Radiation and Heat Resistance of Moraxella-Acinetobacter in Meats
Final rept. 1 Oct 1975-30 Nov 1977
NEBRASKA UNIV LINCOLN DEPT OF SCIENCE AND TECHNOLOGY
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The purpose of this research was to determine 1 if fresh pork and chicken contained asporogenous bacteria which were more radiation resistant at - 30 C than C. botulinum spores and 2 factors affecting the survival of such radiation-resistant bacteria in meats. Asporogenous bacteria belonging to the genera Moraxella-Acinetobacter, which are more radiation resistant at -30 C than spores of Clostridium botulinum, were isolated from minced fresh pork and chicken wings. The frequency of occurrence of resistant cells was 10-100 cells per gram. Fat content 5-44 did not influence the radiation resistance of these bacteria in meat. Radiation resistant isolates were unable to multiply in either vacuum-packed or air-packed minced beef because of their high water requirement and were sensitive to heat D sub 68C in beef was 9.3 min. The shoulder of the radiation death curve was eliminated if broth cultures were heated at 70 C for 5 min.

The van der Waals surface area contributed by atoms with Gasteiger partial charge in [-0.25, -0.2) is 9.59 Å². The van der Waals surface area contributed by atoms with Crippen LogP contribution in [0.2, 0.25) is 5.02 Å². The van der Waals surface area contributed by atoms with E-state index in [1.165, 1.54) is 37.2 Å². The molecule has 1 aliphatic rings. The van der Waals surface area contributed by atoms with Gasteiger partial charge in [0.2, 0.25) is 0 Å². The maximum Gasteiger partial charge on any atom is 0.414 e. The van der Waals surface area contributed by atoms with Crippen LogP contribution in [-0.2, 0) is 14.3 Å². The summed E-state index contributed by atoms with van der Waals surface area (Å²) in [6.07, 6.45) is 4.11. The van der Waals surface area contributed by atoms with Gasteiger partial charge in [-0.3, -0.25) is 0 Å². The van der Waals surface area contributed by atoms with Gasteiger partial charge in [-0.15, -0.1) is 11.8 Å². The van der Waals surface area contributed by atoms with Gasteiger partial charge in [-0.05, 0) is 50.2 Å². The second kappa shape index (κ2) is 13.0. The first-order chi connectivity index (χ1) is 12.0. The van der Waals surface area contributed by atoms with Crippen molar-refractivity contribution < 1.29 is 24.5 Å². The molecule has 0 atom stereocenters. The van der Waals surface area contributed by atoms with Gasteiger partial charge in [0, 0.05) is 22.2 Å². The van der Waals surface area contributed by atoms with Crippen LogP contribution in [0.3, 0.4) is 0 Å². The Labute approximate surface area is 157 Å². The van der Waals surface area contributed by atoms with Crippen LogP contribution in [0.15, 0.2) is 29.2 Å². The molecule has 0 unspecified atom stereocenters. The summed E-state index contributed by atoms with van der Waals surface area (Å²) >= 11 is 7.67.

- Food, Food Service and Nutrition